Vibration Sensors- described in U.S. Pat. No. 4,212,086, entitled "Measuring and Recording Device for Monitoring
Vibrations Caused by Blasting", issued to Stenling on July 8, 1980; and,
Vehicle Activity Sensor- described in U.S. Pat. No. 3,720,943, entitled "Vehicle Activity Recording Device", issued to Smith on Mar. 13, 1973.
All of the previously discussed sensor patents are incorporated by reference. Those of ordinary skill in the art can easily identify other sensors which can be used with the present invention.
The duration of the phenomenon is important to note in that it provides the ability to determine if a true breach of security has occurred. As example, the security personnel may momentarily switch on a light within a room for a brief security check, but the length of the light activation would indicate that a theft could not have occurred in the time available.
Since the present invention is battery powered, it can be easily moved to a new location for monitoring that area. In this manner, personnel can never become knowledgeable of the location of these monitors.
To be totally portable, the monitor is equipped with the means to easily attach the monitor to a new location. The preferred method for this type of attachment is through the use of two-side adhesive tape. In this type of tape, both sides contain an adhesive. This permits a strip of the two-sided tape to be placed on an object, such as the back of a drawer, and then the monitor pressed against the exposed side of the tape to secure the monitor against the drawer.
Another method is through the use of a bonding cloth in which the cloth is designed such that two pieces of the cloth adhere to each other yet permit the two pieces to be separated by gentle pressure. In this operation, one strip of the bonding cloth is glued to the monitor and the other strip is glued to the the item of interest such as the previously mentioned back of a drawer. By pressing the to strips of bonding cloth together, the monitor is attached to the drawer.
In the preferred embodiment of the invention, the display unit, used to communicate with an operator, is de-activated during normal operation. Only when the operator wishes to communicate with the monitor is the display activated.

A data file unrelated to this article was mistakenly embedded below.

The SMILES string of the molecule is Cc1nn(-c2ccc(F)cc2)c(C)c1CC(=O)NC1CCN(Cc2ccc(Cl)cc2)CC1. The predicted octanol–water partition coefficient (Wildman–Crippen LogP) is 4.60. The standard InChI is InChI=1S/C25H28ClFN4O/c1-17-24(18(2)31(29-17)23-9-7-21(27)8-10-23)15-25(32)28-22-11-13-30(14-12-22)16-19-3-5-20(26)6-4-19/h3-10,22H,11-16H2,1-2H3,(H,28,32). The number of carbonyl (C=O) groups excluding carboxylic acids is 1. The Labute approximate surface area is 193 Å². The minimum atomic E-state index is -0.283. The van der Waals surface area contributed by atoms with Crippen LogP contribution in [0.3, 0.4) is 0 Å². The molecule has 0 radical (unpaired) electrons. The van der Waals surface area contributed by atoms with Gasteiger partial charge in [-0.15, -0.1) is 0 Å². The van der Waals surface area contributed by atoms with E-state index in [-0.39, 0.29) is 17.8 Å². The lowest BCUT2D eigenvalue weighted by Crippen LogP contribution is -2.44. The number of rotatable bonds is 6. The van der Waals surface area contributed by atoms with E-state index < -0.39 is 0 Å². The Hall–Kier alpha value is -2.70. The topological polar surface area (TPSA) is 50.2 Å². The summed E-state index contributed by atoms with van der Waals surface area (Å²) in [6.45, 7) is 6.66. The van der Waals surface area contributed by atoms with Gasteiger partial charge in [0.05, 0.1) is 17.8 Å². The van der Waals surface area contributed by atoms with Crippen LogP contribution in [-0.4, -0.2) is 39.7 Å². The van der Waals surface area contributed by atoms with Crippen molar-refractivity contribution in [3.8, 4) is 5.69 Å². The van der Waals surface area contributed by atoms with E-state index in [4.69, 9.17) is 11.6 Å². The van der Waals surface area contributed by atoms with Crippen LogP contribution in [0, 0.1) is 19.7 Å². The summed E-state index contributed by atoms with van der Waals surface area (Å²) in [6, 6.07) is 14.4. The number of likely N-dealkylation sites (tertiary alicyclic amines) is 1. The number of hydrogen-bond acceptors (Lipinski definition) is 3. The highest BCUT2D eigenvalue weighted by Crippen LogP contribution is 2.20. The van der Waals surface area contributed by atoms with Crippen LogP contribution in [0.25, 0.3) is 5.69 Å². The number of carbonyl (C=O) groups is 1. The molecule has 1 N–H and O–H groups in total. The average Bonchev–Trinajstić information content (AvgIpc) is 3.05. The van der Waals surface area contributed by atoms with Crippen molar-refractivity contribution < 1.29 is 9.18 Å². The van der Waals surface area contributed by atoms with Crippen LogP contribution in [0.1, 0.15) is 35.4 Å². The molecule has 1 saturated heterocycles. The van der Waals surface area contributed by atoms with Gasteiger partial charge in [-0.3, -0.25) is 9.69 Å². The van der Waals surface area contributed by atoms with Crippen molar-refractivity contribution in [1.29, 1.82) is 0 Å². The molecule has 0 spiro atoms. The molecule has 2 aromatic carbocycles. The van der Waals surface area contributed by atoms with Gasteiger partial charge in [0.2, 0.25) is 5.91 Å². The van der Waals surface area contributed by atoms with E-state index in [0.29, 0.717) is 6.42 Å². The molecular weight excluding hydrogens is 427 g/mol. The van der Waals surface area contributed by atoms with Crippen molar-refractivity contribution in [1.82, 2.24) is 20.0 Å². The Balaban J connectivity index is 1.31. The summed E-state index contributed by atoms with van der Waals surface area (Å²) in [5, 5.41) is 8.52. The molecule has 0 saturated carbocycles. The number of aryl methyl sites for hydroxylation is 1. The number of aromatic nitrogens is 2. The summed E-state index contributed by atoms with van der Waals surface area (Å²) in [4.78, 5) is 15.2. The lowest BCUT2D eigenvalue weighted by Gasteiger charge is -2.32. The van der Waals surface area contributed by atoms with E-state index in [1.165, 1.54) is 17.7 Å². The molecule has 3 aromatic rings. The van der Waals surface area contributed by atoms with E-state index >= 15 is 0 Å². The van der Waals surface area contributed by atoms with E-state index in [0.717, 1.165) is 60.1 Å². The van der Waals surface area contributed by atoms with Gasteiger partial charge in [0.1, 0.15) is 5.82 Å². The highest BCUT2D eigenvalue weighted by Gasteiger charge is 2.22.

In one embodiment of the invention, a security code must be entered before the security monitor will divulge the contents of its memory.
The invention, together with various embodiments thereof, will be more clearly described the accompanying drawings and their associated descriptions.
FIG. 1 is a frontal view of an embodiment of the invention.
FIG. 2 is an block diagram of the different components of an embodiment of the invention and their interrelationship.
FIG. 3 is a flow chart diagram of the operation of one embodiment of the invention.
FIG. 4 is a pictorial view of the invention in one embodiment of the kit form.
FIG. 5 is a cut-away view of one embodiment of the invention having been mounted within a drawer.
FIGS. 6a and 6b illustrate two methods for attaching an embodiment of the invention to a drawer.
FIG. 1 is a frontal view of an embodiment of the invention. The security monitor 10, is manufactured so that it is as small as feasible. In the preferred embodiment of the invention, the security monitor is palm-sized, that is, it fits comfortably within the palm of a human.
The security monitor 10 communicates with a sensor, not shown, via the input port 11. Input port 11 is threaded to permit easy attachment of a sensor and for the easy exchange of sensors. In the preferred embodiment, the security monitor comes with a variety of sensors so that the monitor's applications are expanded.
The security monitor 10 communicates with an operator via display 12 and keyboard 14. Keyboard 14 has a variety of keys to permit the operator to choose various operations for the security monitor.
The batteries of the monitor are stored within compartment 13.
A block diagram of the interrelationship of the components of an embodiment of the invention are described in FIG. 2.
The controller 20 receives an electrical signal indicative of the existence of the physical phenomenon from sensor 22. The time of this occurrence is obtained from clock 21 and then stored in memory 24. When requested by the operator via operator input 25, the controller 20 withdraws the data from memory 24 and computes the time of initiation and the the duration of the phenomenon. This information is communicated to the operator via display 23.
In this manner, the controller obtains all of the information necessary for its operation and readily communicates the information to an operator.
FIG. 3 is a flow-chart explanation of the operation of an embodiment of the invention.